Electric Vehicles: X-Prize the Local Economy

April 1, 2013
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Screen Shot 2013-04-01 at 4.27.16 PMX-Prize for local economic innovations in energy. Using entrenched old-school world of economics to determine ‘market viability’ of a new breed of transportation is like saying MRIs will never prove cost-effective to the developers of it before the first 1/10 of 1 percent of Americans begin to use them. The commuter market for small vehicles coupled with transportation sharing and innovative market approaches will likely expand the market.

The trouble with investors today, is they’d like centralized, patented, manufacturing and innovation to ‘capture’ the market and assure major returns. The problem I have isn’t the massive tax breaks given the ‘market makers’, or the political agendas for actually directing a tiny bit of American commonwealth spending (tax-revenue).

The problem I have is with the winner-take-all attitude of businesses and funders in this space. battery tech evolution is clearly needed, and yet, where is the X-Prize of 1 billion dollars to produce a 3x capacity improvement in battery storage. In an X-Prize economy, investors get paid a large, guaranteed sum of money when innovators produce a practical break-through product, in an open, competitive, traditionally American capitalist approach. The so-called ‘market’ doesn’t need to be there.

American markets are so stogy, so fully of crony capitalism, so impossible to innovate in its no wonder free market innovation and going after the market prize has less incentive than using dollars to block competition, assure distribution, consolidate patents, all decades before the basic tech is truly in there.

I give major props to Obama and like-minded individuals for attempting to jump start the market. Jump staring the gasoline consumption market is already fueled by 1.4 billion dollars a year per penny per gallon, so no one needs to ‘seed’ the buy-gasoline powered crap today, or in the future.

What we need is a different economic model to break up these markets into sizes where innovation takes place. We need to clear the regulatory / patent machinery so payback is immediate upon successful innovation a 100 billion dollar transportation sector X-Prize pool. When the technology for a Tesla electric motor is achieved, 70 lbs 300 horsepower – incredibly efficient engine, Tesla’s investors receive a 1 billion dollar X-Prize and the motor’s ‘market’ is assured because the X-Prize economy pays, and the motor’s technology becomes American national commonwealth – much like NASA’s inventions fuels the computer revolution, or the DoD’s invention of TCP/IP fueled the Internet market.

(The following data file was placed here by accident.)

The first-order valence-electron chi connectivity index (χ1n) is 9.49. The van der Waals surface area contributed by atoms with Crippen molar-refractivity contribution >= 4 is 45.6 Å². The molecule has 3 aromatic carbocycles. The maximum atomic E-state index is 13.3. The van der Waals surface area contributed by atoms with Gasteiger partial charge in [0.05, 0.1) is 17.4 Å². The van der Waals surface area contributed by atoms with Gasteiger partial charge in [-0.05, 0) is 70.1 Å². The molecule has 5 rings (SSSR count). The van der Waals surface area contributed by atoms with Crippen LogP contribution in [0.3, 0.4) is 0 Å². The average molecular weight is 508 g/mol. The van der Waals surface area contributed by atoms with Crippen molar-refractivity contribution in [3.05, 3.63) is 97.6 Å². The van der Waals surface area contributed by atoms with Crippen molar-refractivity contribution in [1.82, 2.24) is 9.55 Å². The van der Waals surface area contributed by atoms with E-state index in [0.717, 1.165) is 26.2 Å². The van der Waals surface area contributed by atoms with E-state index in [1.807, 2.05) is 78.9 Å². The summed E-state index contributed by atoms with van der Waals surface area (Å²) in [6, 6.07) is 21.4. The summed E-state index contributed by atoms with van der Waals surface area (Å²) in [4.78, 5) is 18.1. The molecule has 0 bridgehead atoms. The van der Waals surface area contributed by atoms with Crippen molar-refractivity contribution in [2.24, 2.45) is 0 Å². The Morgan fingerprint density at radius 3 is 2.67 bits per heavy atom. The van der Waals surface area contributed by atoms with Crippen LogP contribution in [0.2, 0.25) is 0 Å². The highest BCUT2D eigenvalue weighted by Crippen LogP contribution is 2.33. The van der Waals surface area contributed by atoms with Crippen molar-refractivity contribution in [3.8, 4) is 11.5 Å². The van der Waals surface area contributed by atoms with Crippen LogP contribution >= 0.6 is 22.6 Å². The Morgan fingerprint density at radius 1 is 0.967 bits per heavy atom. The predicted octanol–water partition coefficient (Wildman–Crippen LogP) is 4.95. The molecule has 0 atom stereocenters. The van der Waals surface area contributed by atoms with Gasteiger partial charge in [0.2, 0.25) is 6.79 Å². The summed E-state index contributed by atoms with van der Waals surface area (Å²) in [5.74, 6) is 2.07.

Without those kinds of basic technology deliverables into a market, the market will never shift painlessly. Likewise when a practical energy storage system exceeds the standard Lithium 16550 battery by 2x, then 3x, then 5x, then 10x – where energy density is equal to net gasoline conversion energy density, then those devices, techniques and patents are acquired in an X-Prize competition for 2 billion, 3 billion, 5 billion and 10 billion dollars respectively. The kind of numbers that today, are the balance sheet adjustment errors on American consolidate financial businesses.

I am a firm believer in American ingenuity. I’m a firm believer that free market investors will step up to find the brains and ingenuity for the 1 to 100 billion dollar guaranteed X-Prize reward for innovation. I’m a firm believer if the regulatory / patent rules around the base innovation were out of the way, 100s of startups would use the batteries, the motors and control systems for electric vehicles.

And that births a new vibrant, highly competitive, market. GE promising to buy some cars to seed the market? I can’t think of an example of a business that is less American free-market, open competition than GE. Why go to the monarchies of America for innovation when we have a 200 year legacy of small business innovation and investor excitement. Government could produce those X-Prizes, clear the patent trolls out of the way and allow the investor greed, innovator enthusiasm that’s needed to jump start the electric tech on which the revolution is built.

If we had no Intel there’d be no personal computer revolution. If Berkeley’s Regents hadn’t open-sourced the BSD TCP/IP protocol implementation there’d be no Cisco, 3Com and dozens of others that used it. Without DoD there’d be no Internet. Let’s get on with an X-Prize economy and let American investors, innovators approach the problems and solve them. In basements, in attics, in Mom’s garage, in glass towers, wherever the innovators are.

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